Yeltsin's Key Partners

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As Ukraine's top ideological watchdog in the 1980s, Leonid Kravchuk was responsible for stamping out all traces of nationalism. But two weeks ago, after deftly shedding his party past, Kravchuk, 57, rode a wave of nationalist sentiment to election as President of an independent Ukraine, the most powerful of the republics after Russia. Then he went one step further, joining Russia and Belorussia with a plan to form a loosely knit commonwealth.

The move marked the culmination of a stunning political metamorphosis. After August's aborted coup, Kravchuk, then chairman of the Ukrainian parliament, straddled the fence, neither endorsing nor categorically condemning the coup leaders until failure was no longer in doubt. In quick succession, he resigned from the Communist Party and anointed himself the main champion of statehood. His 11th-hour conversion coincided with the political awakening of a majority of the republic's 53 million citizens.

Born to peasants in western Ukraine, he earned the equivalent of a master's degree in political economy at Kiev University, then embarked on a career as a party apparatchik, rising to head the propaganda department of the Ukrainian Communist Party. Authoritarian by nature, he has the acumen necessary to secure a powerful position alongside Yeltsin. To those who question his sincerity, Kravchuk responds, "A man cannot keep the same views all his life." All people undergo changes, he argues. His just happened to come all at once.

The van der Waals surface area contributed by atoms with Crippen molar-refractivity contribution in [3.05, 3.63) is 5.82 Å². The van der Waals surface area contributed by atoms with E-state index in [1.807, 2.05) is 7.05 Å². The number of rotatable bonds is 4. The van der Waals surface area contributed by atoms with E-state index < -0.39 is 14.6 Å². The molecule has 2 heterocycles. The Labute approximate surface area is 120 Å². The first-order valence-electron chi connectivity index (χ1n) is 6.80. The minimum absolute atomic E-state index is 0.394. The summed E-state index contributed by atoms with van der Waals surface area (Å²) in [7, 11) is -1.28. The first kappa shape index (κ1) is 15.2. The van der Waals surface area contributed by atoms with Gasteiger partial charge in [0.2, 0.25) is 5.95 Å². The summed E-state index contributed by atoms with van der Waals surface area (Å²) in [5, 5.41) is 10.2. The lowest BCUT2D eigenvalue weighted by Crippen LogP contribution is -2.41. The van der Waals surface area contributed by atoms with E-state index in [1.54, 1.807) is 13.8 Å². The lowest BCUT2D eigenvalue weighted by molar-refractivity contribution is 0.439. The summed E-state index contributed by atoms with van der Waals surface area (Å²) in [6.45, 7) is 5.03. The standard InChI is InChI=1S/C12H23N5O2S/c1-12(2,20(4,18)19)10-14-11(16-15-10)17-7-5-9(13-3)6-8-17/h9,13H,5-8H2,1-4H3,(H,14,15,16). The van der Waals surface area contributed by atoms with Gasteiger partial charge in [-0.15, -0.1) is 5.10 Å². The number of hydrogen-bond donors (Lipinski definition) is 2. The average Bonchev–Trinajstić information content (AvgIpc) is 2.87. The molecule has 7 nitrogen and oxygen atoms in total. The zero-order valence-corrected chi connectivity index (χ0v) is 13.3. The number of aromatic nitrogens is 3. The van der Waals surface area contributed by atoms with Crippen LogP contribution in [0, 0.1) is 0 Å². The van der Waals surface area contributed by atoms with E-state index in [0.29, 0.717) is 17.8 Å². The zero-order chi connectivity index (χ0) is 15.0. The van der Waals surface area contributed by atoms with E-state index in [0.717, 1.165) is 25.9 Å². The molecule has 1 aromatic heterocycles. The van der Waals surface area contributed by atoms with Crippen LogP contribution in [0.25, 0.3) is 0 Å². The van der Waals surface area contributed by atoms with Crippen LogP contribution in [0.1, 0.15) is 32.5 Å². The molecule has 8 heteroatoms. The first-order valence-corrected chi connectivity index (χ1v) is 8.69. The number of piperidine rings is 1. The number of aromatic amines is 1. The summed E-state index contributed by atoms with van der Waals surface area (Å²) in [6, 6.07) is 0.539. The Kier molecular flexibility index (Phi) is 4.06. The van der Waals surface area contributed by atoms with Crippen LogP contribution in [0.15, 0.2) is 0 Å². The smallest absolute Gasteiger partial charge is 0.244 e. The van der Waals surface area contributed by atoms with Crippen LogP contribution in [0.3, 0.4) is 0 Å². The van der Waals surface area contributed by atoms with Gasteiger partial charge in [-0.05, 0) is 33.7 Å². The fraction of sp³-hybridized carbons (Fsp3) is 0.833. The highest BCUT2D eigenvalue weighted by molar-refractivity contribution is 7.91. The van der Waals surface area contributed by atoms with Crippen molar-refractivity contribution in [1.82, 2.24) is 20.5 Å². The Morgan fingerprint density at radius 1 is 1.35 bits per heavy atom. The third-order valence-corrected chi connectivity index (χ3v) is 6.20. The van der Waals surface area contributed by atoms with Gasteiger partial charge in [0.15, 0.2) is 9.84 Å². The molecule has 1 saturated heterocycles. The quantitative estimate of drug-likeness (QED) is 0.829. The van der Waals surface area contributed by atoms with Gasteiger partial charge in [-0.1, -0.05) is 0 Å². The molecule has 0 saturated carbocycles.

Stanislav who? Even Sovietologists had to scramble last week to gather information about Stanislav Shushkevich, the distant third member of the commonwealth troika.

Although he is a burly man, he seemed to shrink a bit last week as he posed for pictures beside his charismatic commonwealth partners. While the more publicity-wise Yeltsin and Kravchuk stared straight ahead, Shushkevich, 57, bowed his head, his hands clasped humbly in front of him. Technically he and the other two are equals, but there seems little doubt that he will exercise the least influence.

Of the three, only Shushkevich was not a professional party apparatchik. The son of a poet, he won a doctorate in physics and math, then served as deputy rector for science at Lenin State University in Minsk. He was long a party member, but did not turn to politics until after the 1986 Chernobyl disaster, when he joined a campaign to expose official attempts to cover up the damage. His reputation as an outspoken critic earned him a seat in 1990 in the Belorussian supreme soviet, where he was elected chairman last September.

Shushkevich did not leave the party until after the August coup attempt, and he has steered clear of identification with any faction. He has also repeatedly stressed that his republic is unlikely to lead the charge for radical economic or political change. With Belorussia's independence just four months old, Shushkevich's primary concern seems to be to thwart backsliding, while not winding up isolated.

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